Before zeroing in on the technical issues of the book, permit me to make some comments about the second book, Pleasant Dreams. A confession is in order here: Since I was not fortunate to see the actual finished product, stylistically, some of my conclusions maybe a little off-key.


It is larger, compared to Soul Refreshers, and yet it is singular in its thematic pre-occupation. Simply put, it’s all about dreams. And as Onasanya is quick to note in the introduction to the 310-page collection, he chose to write this book on the backs of some bitter experiences he was “lucky” to suffer between 2003 and 2007 - in Nigeria and the UK. As you will see, challenges are not synonymous with our country.


The work (in progress) dwelled on the author emotionally and physically, even up until last year (2012), which is why he says: “…That period I lost my job in 2007 was not my first ordeal. I passed through some bitter experiences in 2003… Some days, I would come out to my car and find the rear glass window smashed. Sometimes, my radio got stolen and once my car battery was stolen. Several times, I got penalty notice which I scrimped to pay. Those were tough times for me… When I moved to Lagos in July 2003, I was in severe emotional pain.… Some people who knew I was going through pain did not know the depth. Words spoken to soothe me only aggravated the pain… When all these things were occurring in 2007, nobody knew I was trying to compose a book. With all these happenings in 2007, some folks may say, “It wasn’t your year” and expect me to pour out bitter things …”.


My first reaction to Pleasant Dreams - as I did not have the benefit of the finished product being launched today – was “here is long string of tiny stories of religiously advanced people in tales broken deliberately to teach some lessons”. In the format I studied, the illustrative cartoons were amateurish. How, the final copy I can now see, may God forgive me, the cartoons are of a very high quality and very appropriate.


Since life’s experiences, like one’s faith, are peculiar and personal; yet there is some sort of universality in the process of responding to faith matters. One, you must believe; therefore you have to be ready to disbelieve what you had hitherto believed, if it’s contrary. And in believing you must recant and verbally confess your new reality. Then you must make up your mind to remain on your new Way…irrespective of what may come to challenge or threaten your new reality.


It is on this platform that Pleasant Dreams takes a special significance. The book seeks to illuminate your mind that experiences in the intangible worlds which you used to call nightmares in your unregenerated reality could actually be windows to great advancement in your new reality.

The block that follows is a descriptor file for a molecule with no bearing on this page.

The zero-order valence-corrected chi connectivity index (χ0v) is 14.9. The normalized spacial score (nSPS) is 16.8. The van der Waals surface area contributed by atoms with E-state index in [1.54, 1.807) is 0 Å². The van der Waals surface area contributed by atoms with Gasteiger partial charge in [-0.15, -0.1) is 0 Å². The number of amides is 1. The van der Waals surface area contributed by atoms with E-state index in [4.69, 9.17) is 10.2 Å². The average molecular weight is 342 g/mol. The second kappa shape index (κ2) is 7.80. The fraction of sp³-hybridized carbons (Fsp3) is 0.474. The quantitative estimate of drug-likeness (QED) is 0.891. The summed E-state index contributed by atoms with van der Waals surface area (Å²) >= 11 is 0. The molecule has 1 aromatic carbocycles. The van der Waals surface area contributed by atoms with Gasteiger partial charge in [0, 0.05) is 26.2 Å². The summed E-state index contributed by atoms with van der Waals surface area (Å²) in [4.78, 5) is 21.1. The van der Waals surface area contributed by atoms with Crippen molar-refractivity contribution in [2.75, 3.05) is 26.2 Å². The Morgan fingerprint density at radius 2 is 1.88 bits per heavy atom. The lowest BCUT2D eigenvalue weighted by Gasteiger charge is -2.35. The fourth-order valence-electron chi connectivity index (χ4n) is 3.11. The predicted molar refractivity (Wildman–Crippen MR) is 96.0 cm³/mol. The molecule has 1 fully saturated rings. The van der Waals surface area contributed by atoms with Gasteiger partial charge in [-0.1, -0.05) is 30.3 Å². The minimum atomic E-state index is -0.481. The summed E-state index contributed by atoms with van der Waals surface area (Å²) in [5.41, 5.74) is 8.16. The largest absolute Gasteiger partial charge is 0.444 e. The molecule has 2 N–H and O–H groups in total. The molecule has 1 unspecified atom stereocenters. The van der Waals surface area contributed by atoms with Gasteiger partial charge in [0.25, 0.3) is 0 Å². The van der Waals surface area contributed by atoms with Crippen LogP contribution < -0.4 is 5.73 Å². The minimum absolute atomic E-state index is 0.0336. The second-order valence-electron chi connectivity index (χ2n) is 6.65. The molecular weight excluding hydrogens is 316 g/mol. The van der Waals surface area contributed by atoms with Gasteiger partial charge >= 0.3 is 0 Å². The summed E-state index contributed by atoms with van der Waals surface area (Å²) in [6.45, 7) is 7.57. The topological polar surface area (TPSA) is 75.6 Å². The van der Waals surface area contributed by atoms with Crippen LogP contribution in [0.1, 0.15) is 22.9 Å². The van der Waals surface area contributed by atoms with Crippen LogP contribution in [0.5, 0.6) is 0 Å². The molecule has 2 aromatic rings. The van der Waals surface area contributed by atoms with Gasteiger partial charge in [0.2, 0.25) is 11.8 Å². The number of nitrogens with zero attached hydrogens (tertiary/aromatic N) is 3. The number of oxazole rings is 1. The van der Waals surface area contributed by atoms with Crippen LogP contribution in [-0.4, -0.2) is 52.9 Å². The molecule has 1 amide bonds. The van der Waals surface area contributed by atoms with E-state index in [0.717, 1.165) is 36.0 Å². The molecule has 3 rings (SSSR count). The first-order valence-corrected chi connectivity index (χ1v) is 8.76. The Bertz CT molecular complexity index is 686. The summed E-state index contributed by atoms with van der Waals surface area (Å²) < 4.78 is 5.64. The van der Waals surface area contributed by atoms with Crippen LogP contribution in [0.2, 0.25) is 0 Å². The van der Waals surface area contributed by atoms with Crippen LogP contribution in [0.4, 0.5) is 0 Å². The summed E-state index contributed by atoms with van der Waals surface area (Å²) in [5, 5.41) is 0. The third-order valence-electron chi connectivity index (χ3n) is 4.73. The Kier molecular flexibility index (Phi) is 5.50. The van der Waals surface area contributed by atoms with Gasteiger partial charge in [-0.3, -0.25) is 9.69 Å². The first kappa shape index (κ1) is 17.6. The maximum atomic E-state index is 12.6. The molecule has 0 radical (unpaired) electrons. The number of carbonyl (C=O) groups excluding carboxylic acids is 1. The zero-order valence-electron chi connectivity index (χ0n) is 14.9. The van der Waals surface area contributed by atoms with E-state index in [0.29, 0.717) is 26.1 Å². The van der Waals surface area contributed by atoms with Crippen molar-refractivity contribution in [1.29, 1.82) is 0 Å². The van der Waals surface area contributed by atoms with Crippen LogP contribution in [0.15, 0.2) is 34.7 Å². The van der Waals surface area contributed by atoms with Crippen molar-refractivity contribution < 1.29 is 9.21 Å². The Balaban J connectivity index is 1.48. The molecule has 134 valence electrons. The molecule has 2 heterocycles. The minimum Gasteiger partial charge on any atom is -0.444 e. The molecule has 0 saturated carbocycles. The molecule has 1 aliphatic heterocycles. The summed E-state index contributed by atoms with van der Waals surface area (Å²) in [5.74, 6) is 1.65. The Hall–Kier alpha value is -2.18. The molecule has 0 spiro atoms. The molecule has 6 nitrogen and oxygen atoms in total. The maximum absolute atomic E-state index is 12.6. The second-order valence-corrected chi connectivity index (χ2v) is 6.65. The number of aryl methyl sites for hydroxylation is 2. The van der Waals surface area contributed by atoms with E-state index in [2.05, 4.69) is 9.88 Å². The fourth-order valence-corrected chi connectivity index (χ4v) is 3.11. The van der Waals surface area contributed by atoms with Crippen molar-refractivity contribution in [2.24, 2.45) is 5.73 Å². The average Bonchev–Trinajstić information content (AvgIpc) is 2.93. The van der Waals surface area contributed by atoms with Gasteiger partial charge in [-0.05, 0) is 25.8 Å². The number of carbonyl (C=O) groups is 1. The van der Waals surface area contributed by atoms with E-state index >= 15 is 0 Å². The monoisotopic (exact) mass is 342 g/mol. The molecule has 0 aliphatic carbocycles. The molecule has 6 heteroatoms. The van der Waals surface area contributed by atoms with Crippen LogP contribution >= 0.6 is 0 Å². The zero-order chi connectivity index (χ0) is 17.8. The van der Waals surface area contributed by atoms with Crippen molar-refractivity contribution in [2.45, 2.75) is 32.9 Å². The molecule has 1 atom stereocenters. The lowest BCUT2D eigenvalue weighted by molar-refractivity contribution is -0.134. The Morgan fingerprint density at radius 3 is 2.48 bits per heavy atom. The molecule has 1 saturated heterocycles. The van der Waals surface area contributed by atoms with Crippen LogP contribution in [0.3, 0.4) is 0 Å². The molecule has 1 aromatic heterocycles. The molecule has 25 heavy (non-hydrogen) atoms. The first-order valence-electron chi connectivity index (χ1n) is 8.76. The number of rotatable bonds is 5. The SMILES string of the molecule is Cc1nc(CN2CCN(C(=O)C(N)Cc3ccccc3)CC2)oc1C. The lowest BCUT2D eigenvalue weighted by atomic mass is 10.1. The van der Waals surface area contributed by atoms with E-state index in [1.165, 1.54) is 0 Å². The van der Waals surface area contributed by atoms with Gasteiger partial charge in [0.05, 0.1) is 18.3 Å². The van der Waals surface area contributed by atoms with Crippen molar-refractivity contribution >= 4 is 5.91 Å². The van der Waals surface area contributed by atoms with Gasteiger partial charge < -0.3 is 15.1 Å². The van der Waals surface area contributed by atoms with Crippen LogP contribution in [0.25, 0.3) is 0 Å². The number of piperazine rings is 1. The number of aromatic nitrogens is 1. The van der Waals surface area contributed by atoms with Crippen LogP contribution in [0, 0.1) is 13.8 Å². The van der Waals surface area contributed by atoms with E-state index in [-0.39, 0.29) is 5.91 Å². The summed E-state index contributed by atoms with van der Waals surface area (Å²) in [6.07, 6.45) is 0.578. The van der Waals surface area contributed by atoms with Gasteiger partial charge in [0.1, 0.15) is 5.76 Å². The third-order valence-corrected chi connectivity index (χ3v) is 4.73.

Reviewer, FAJ (Right) At The Event

Your old nightmares can now be interpreted and categorized effectively as life-saving, pleasure-giving dreams. While earlier, they frightened and tormented you… now, with adequate prayer, fasting and counseling; they are windows of heaven throwing light into your darkness so that you can soar and fulfill your actual destiny.

In a convoluted yet progressively enthusiastic manner, the book unleashes snatches of dreams and half-bodied visions… by ordinary people (whether real or imagined I cannot tell). Sometimes, as it is consistent with dreams, Pleasant Dreams appears disjointed as the author attempts to sustain readers' interest in these 90 dreams, by constantly encouraging us to "find out from the Key" at the end of each piece - for the full impact and interpretation.

Many of the dialogues are stilted and unnatural to a reader who is not steeped in Pentecostal Christianity - and therefore appear "out of synch with reality".

However, many people can see glimpses of their private experiences in some of the recorded dreams. Illuminating interpretation and seemingly "reluctant" addendum by the author at the end of each story allow us to "see" the actual real-life conclusions of the dreams. I said "reluctantly" because there are insufficient attribution, data and landmarks to persuade, beyond doubt, that these characters rendering those dreams are flesh and blood like you and I.